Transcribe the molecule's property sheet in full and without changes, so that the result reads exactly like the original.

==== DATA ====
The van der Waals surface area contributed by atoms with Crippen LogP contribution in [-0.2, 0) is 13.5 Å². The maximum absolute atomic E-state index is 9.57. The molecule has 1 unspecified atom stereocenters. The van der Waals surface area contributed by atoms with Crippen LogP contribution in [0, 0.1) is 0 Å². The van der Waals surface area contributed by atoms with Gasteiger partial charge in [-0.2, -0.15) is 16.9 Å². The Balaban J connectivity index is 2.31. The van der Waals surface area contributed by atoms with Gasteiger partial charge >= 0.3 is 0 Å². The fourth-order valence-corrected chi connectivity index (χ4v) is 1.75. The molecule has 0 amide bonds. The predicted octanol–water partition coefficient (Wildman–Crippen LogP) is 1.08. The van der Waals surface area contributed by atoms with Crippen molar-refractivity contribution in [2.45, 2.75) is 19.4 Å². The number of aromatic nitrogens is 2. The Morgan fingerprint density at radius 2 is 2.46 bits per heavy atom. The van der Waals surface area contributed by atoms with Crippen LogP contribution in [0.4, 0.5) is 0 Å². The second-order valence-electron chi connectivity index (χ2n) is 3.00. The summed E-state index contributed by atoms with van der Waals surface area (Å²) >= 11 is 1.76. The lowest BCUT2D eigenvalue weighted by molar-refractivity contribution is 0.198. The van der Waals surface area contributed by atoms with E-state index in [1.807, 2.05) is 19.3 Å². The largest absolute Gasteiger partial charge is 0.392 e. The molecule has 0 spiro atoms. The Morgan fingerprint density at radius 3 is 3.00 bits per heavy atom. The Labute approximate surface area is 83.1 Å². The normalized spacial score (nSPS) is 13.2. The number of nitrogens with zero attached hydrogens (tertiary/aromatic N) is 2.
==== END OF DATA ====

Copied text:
The van der Waals surface area contributed by atoms with Crippen LogP contribution in [-0.2, 0) is 13.5 Å². The maximum absolute atomic E-state index is 9.57. The molecule has 1 unspecified atom stereocenters. The van der Waals surface area contributed by atoms with Crippen LogP contribution in [0, 0.1) is 0 Å². The van der Waals surface area contributed by atoms with Gasteiger partial charge in [-0.2, -0.15) is 16.9 Å². The Balaban J connectivity index is 2.31. The van der Waals surface area contributed by atoms with Gasteiger partial charge >= 0.3 is 0 Å². The fourth-order valence-corrected chi connectivity index (χ4v) is 1.75. The molecule has 0 amide bonds. The predicted octanol–water partition coefficient (Wildman–Crippen LogP) is 1.08. The van der Waals surface area contributed by atoms with Crippen molar-refractivity contribution in [2.45, 2.75) is 19.4 Å². The number of aromatic nitrogens is 2. The Morgan fingerprint density at radius 2 is 2.46 bits per heavy atom. The van der Waals surface area contributed by atoms with Crippen LogP contribution in [0.4, 0.5) is 0 Å². The second-order valence-electron chi connectivity index (χ2n) is 3.00. The summed E-state index contributed by atoms with van der Waals surface area (Å²) >= 11 is 1.76. The lowest BCUT2D eigenvalue weighted by molar-refractivity contribution is 0.198. The van der Waals surface area contributed by atoms with E-state index in [1.807, 2.05) is 19.3 Å². The largest absolute Gasteiger partial charge is 0.392 e. The molecule has 0 spiro atoms. The Morgan fingerprint density at radius 3 is 3.00 bits per heavy atom. The Labute approximate surface area is 83.1 Å². The normalized spacial score (nSPS) is 13.2. The number of nitrogens with zero attached hydrogens (tertiary/aromatic N) is 2.